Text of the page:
An original BMX bike, the race features high-speed sprints around dirt tracks that feature turns, berms, and jumps, leading to an action-packed, fast-paced course that must be navigated carefully while avoiding obstacles.

BMX racing bikes were designed to be extremely lightweight yet still able to maneuver and steer well, so the rider can control his or her speed and be as fast as possible.


Freestyle BMX bike

This type of bike is designed for a wide range of riding styles, such as BMX sprints and skatepark halfpipes. They aren’t as fast as racing bikes, which is shown in numerous ways.

Freestyle BMX is primarily founded on stunts and airs instead of rapid racing or jumping.


Vert BMX bike

Also referred to as a halfpipe, verts are double-sided ramps imitating the old-style skateboarding and BMX ramps where riders bounce off empty pools to get air when launching off the edges.

Halfpipes differs in terms of height, but most of those you’ll see at professional competitions like the X-Games are more than 8 meters high.

When riding a halfpipe or vert, the rider will launch back and forth to each side and perform flips, twists, and more. In addition, the metal coping on the edges can be ground, and there are often extension boxes on top of the vert as well.


Street riding can be described as any freestyle riding that is conducted on a city’s streets. This can be accomplished with rails, walls, stairs, ledges, and anything else the user may incorporate while performing stunts and tricks.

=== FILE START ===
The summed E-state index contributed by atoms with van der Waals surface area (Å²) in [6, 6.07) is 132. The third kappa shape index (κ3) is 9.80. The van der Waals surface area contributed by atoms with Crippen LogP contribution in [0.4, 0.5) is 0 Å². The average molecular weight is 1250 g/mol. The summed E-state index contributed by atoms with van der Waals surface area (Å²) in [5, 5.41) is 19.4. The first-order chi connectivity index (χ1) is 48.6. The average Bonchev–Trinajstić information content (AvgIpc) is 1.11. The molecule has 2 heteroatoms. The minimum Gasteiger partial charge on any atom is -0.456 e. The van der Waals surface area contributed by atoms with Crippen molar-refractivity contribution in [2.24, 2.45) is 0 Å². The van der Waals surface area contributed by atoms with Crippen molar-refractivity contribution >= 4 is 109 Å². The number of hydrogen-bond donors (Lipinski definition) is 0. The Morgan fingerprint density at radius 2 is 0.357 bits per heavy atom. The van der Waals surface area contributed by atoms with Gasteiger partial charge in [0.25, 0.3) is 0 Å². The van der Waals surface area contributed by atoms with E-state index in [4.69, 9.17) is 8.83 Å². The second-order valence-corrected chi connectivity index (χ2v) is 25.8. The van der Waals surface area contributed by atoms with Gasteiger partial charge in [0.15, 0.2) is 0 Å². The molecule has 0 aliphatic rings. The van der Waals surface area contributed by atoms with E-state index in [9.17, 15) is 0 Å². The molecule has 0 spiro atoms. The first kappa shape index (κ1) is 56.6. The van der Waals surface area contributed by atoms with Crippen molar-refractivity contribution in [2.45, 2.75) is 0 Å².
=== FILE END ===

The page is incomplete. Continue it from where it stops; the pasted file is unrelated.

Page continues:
A bike designed for pavement usually has smoother tires for greater traction, a heavier frame to handle the impact, and brakes on both the front and rear for added safety. The bike typically features front and rear disc brakes.


BMX Bike Parks

Many BMX riding parks are set up with many ramps, quarter pipes, boxes, rails, bowls, and even stairs and halfpipes. So, this is more of a standardized form of street riding.

Parks can have wood and cement features, necessitating a bike set up just like a freestyle BMX bike. The bike will have double brakes, a thick frame, smooth tires, and a smaller crank and cassette.


BMX bicycles are relatively stockier and much smaller than other bikes on the market. They feature a typical frame configuration and utilize larger tires for convenient traction. Multiple gears are rare, and hand brakes are employed only on certain types. The bicycles are intended to handle the challenges of various BMX courses and riding styles while minimizing the number of moving parts as possible.